identity, cafe, short story

We’re both alone here.


Everyone else I know has left already. She scraps the circumference of her coffee cup, scooping out the last of the foam. I want another but I know I’ll never sleep, and I know, I want at least a little break from all of this. So, I tear the sachets of sugar and drizzle them into my empty cup. The waiter pop over smiling, he probably thinks this is a date and not a desperate meeting


There was a time when this was easy, but we were lying to ourselves and each other. Banter and the need to fit in, desire and the need to be desired trumping all sense and reason like how whiskey dilutes you. Makes you easier to consume. These things I contemplate as she replaces the spoon on the saucer and her lips curve into a gentle smile.


I think it is for me but it is for the waiter still standing there. I hope she doesn’t ask for the bill; I am not ready to leave but I don’t want anything else.


“Nein, Danke,” she says.


Her German has improved. Two words that almost everyone might know but it was the care and attention with which they were delivered. She has surpassed me. All these years here, fruitless in language, fame and money. She comes after and beats me on two fronts already. I feel a pang of jealousy. It’s the first feeling I have felt for her in years.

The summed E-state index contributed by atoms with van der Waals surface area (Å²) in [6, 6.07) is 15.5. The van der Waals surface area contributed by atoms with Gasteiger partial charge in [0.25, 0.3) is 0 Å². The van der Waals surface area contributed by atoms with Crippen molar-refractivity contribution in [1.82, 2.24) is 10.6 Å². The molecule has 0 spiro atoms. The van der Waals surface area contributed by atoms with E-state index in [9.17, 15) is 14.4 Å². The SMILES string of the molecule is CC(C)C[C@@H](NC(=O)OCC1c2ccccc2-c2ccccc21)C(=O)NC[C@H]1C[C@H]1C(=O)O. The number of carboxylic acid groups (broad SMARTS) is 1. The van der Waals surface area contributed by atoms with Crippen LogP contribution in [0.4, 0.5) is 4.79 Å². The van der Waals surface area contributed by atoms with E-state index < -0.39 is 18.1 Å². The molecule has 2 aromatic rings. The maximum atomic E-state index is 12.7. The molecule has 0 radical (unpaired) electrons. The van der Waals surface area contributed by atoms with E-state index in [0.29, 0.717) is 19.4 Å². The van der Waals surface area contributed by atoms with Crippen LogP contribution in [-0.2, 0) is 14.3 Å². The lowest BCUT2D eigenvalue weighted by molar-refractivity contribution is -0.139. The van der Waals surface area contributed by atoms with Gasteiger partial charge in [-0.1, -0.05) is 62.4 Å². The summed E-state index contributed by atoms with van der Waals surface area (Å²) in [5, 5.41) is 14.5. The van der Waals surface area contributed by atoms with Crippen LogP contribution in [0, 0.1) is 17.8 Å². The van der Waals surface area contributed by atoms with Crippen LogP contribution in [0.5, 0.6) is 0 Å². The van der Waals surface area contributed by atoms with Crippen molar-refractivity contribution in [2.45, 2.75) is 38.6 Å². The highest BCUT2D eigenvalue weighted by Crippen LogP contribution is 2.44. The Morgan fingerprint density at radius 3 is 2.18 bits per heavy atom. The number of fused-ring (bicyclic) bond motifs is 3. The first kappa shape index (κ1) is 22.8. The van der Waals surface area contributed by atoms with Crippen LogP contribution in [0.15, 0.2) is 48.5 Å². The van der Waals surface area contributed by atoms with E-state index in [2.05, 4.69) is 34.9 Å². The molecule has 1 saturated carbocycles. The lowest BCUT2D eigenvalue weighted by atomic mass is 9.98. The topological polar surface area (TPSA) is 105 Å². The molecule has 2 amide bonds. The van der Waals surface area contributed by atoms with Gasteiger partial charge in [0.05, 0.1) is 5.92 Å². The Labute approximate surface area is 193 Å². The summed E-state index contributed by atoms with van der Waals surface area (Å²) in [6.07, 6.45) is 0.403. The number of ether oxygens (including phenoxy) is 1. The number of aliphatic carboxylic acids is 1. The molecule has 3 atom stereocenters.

All the things we ever had, and all the people we have been; students, lovers, couples, friends, enemies. To us ourselves as much to others.


And strangers. Strangers to ourselves once, and now strangers to each other.


I would have thought you’d done better for yourself.


If it had been delivered with a smirk, I could have endured it but the look of pity in her eyes left me with little choice but to swallow my pride and say nothing. I’d already said enough moments before, uttered silently under the breath of my churning mind.


She had me sussed. There was no pulling the wool over her eyes. It was she who had suggested this place. Me, I always clung to my old habits; I liked my favourite things, I wasn’t in a hurry to find new ones.


You still play a good banjo.


Was that a question or a compliment? She may have heard me play, or heard a tale of me. I just nod. Maybe this is a hand up. A helping hand to pull me out of the gutter of self-pity. I thought I’d been holding it together well. Does she know me? Or is she trying to wind me up?


I have to say something soon or she’ll leave and we’ll both be out in the cold and dark, only I am sure she has a warm apartment to go to.


I want to pay for her coffee, to save face but I think of what I’ll have to do without ten euro down this week.  I am running out of options here, trying to save face and save money at the same time.


I am not the man I was.  Nor do I want to be.  Then again, I am not terribly fond of this chap now who has inherited my body.


I think of her warm apartment.


I reach for her hand.


She makes a sound, exhaling briefly.


And I pull my hands back.  Embarrassed.  Defeated.


She looks toward the door and I feel her guiding me there.


When she turns to look back, I’ll be gone.